UCSC alumna author looks out for kids who can't read

Susan Blackaby is a 1975 graduate of UCSC with a degree in Western Civilization. (Photo by Scott Rappaport)

Susan Blackaby has always kept her eye out for the kid who can't read.

An educational writer for the past 25 years, the UC Santa Cruz alumna has written more than 120 books for children to inspire them to learn how to read.

"I'm always writing for the little kid in the back row who is afraid to raise his hand," says Blackaby.

"I feel for the 4th grade kids who can't read at all-these are the kids who feel defeated by school and are about to slip out of the system."

But Blackaby's body of work includes more than these invaluable early readers.

The Washington Post named her very first picture book, Rembrandt's Hat, as one of the "Top 10 Children's Picture Books of 2002."

That eventually led to a book project writing for actor John Lithgow (The World According to Garp, 3rd Rock from the Sun).

"I was hired a few years ago to write non-fiction readers that spun off of John Lithgow's picture books," Blackaby notes. "I wrote a dozen Lithgowpalooza Readers, including It Stinks to be Extinct!"

Now living happily with her husband and daughter in Portland, Oregon, Blackaby was recently in the SF Bay Area visiting schools to promote her latest book, Cleopatra: Egypt's Last and Greatest Queen.

Just issued by Sterling Publishing, Cleopatra is part of a biography series for young adults that focuses on important women in world history.

"I kept trying to write it like a novel to keep the pulse of the story," says Blackaby.

After graduating from UC Santa Cruz in 1975 with a degree in Western Civilization, Blackaby's career as a writer took off after a chance encounter at one of her first jobs.

"I was just a lowly Xerox girl at Addison-Wesley Publishing Company in Menlo Park," Blackaby explains. "One day, I noticed one of the lessons was supposed to be in Latin roots, but all of the words were in Greek. Someone asked me how I knew that, and I told them I had majored in ancient Greece at UC Santa Cruz. So I was immediately promoted to their editorial team-they gave me my own office and a little red pencil, and I never looked back!"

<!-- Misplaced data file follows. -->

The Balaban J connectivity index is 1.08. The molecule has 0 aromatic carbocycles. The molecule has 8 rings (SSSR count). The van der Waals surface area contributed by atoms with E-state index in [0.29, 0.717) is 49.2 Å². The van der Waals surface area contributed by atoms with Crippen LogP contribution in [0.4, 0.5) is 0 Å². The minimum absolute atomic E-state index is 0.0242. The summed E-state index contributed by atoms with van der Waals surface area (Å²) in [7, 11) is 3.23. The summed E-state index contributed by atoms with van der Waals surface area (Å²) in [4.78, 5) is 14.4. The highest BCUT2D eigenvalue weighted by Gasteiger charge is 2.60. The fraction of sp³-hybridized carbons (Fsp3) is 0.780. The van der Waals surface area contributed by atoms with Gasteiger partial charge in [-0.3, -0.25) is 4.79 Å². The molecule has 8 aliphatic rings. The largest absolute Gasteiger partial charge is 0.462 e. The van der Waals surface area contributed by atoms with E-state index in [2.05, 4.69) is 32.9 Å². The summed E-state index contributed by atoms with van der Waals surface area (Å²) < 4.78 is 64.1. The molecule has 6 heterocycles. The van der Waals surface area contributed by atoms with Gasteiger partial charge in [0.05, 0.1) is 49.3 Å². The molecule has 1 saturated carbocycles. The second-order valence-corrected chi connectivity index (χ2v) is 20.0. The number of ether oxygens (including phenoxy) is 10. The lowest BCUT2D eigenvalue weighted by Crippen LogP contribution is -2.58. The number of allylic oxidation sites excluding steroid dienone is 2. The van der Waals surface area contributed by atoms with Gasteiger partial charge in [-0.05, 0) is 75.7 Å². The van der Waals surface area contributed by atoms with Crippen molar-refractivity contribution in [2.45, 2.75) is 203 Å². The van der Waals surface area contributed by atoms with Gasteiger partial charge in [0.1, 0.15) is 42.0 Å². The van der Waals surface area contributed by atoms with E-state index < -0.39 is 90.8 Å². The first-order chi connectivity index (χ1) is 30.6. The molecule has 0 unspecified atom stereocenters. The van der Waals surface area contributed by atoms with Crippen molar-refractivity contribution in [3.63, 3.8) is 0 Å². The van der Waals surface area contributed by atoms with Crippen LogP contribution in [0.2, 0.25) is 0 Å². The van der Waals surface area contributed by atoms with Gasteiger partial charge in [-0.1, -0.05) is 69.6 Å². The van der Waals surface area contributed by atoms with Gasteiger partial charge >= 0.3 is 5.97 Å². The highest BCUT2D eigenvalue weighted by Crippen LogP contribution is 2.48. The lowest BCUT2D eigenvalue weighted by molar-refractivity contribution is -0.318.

Blackaby notes that her time as an undergraduate at UC Santa Cruz has had a profoundly positive effect on her life and career.

"I think UCSC professors prided themselves on teaching us to think," she observes. "It turns out thinking really pays off.and most people don't do it."

"UCSC just becomes a part of your DNA," Blackaby adds. "It's something that you maybe don't realize until you come back to the campus. It still feels like home-even if you're only here for an afternoon after 10 years. It's a great place."

Blackaby has recently been writing articles for the National Geographic Society's children's magazine, Explorer. She currently has two books in the pipeline that will be published next year; one is a collection of poetry for kids about animal habitats.

But she continues to also look for projects to help non-readers-projects such as her series of books about inline skating, surfing, and extreme sports that only contained words with one syllable. "I wrote a whole book about surfing, but couldn't use the word 'ocean'."

"Those books are for kids who have lost hope," Blackaby says. "Our daughter was a non-reader. And it was so frustrating to try and find her stuff to get a toehold. So it's great to help those kids."